Bud Light’s #UpForWhatever campaign, while successful at first because of the lighthearted nature of the slogan, missed the mark after printing the phrase, “The perfect beer for removing ‘no’ from your vocabulary for the night.” Many people saw this as a result of rape culture, with the people responsible for the phrase not understanding the implication of sexual assault. The “Up For Whatever” campaign started back in 2014, and up until this mistake was considered widely successful. Bud Light’s target demographic of young people in their 20’s was very receptive to the fun-loving commercials and social media posts related to the campaign, however this mistake printed on a batch of Bud Light products proved that even the greatest campaigns can ultimately fail. While the blunder began on a physical product, the backlash the company received was generated mostly on social media before it was picked up by major news sources.
The original purpose of the campaign was to go along with their happy-go-lucky motto, however this phrase pushed it a little too far. While this is the phrase that is cited the most when it comes to Bud Light, it is actually not the first time that sexual assault was insinuated because of one of their posts. On St. Patrick’s Day in 2015, Bud Light tweeted, “On St. Patrick’s Day you can pinch people who don’t wear green. You can also pinch people who aren’t #UpForWhatever.” This post was quickly deleted after Twitter users deemed this an excuse for sexual assault and unwanted physical attention.
Sexual assault is a huge topic on college campuses right now, which is perhaps a huge reason that Bud Light’s target demographic of college-age men and women responded so negatively to the St. Patrick’s Day tweet and “removing no” phrase. While Bud Light may not have intended for the phrases to reference sexual assault, many have asked how such a saying could sneak past 155,000 employees without being halted before production. Industry leader Kat Gordon cited this problem as fearful subordinates being too afraid to tell a creative director that something they’ve come up with is a bad idea. The Vice President of the Anheuser-Busch Company released a statement on their official website saying, “It’s clear that this particular message missed the mark, and we regret it. We would never condone disrespectful or irresponsible behavior. As a result, we have immediately ceased production of this message on all bottles.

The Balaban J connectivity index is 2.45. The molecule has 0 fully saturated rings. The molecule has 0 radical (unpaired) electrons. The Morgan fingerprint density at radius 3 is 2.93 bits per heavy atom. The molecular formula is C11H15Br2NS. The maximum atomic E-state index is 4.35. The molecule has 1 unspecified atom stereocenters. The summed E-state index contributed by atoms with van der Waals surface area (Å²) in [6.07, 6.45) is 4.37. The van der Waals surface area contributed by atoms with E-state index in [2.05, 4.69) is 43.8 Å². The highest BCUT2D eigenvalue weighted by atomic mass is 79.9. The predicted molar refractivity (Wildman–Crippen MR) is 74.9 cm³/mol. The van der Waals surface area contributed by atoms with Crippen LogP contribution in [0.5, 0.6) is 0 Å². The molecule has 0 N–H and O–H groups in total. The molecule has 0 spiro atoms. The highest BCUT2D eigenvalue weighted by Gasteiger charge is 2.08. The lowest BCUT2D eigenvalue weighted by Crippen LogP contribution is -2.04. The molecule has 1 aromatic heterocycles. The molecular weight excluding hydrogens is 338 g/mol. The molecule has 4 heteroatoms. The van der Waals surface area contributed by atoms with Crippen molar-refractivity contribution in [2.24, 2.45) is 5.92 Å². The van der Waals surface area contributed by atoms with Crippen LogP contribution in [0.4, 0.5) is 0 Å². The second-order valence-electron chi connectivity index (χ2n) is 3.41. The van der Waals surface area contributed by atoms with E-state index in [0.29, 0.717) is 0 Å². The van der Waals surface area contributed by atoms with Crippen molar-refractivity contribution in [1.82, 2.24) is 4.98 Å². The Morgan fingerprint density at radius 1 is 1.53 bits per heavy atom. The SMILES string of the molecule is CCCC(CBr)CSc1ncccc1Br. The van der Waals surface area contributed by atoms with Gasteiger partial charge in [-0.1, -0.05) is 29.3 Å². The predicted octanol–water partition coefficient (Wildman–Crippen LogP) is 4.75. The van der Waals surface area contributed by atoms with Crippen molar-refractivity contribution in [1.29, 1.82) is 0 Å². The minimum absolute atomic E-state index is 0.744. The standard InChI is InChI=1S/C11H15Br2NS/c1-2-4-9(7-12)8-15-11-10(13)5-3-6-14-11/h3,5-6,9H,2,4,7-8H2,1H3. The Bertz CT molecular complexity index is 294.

This particular aspect of the campaign was clearly a social fail. Thousands of people took to Twitter to express their outrage, and many vowed to not purchase Bud Light until the issue was addressed and rectified. One tweet read, “@budlight, no means no. This ad perpetuates rap culture,” and it was retweeted and favorited over 300 times. The problem was addressed by well-respected public figures as well, with Democratic Congresswoman Nita Lowey tweeting, “RT if you agree @budlight #UpForWhatever campaign should promote responsible – not reckless – drinking. #NoMeansNo” Benj Steinman, publisher of Beer Marketer’s Insights, stated that the company seemed, “kind of tone deaf,” referencing both the “removing no” phrase as well as the St. Patrick’s Day tweet.
After reading about the campaign, I would change the way the creative and planning teams research their demographic. Many of their consumers are women, so I would hold focus groups with young women in their 20’s to better understand what they want to see in an alcohol campaign. With so much of the conversation about sexual assault and rape culture surrounding alcohol and intoxication, it would be best to make sure alcoholic beverage slogans were tested among women in the demographic before being sent to production or posted on social media.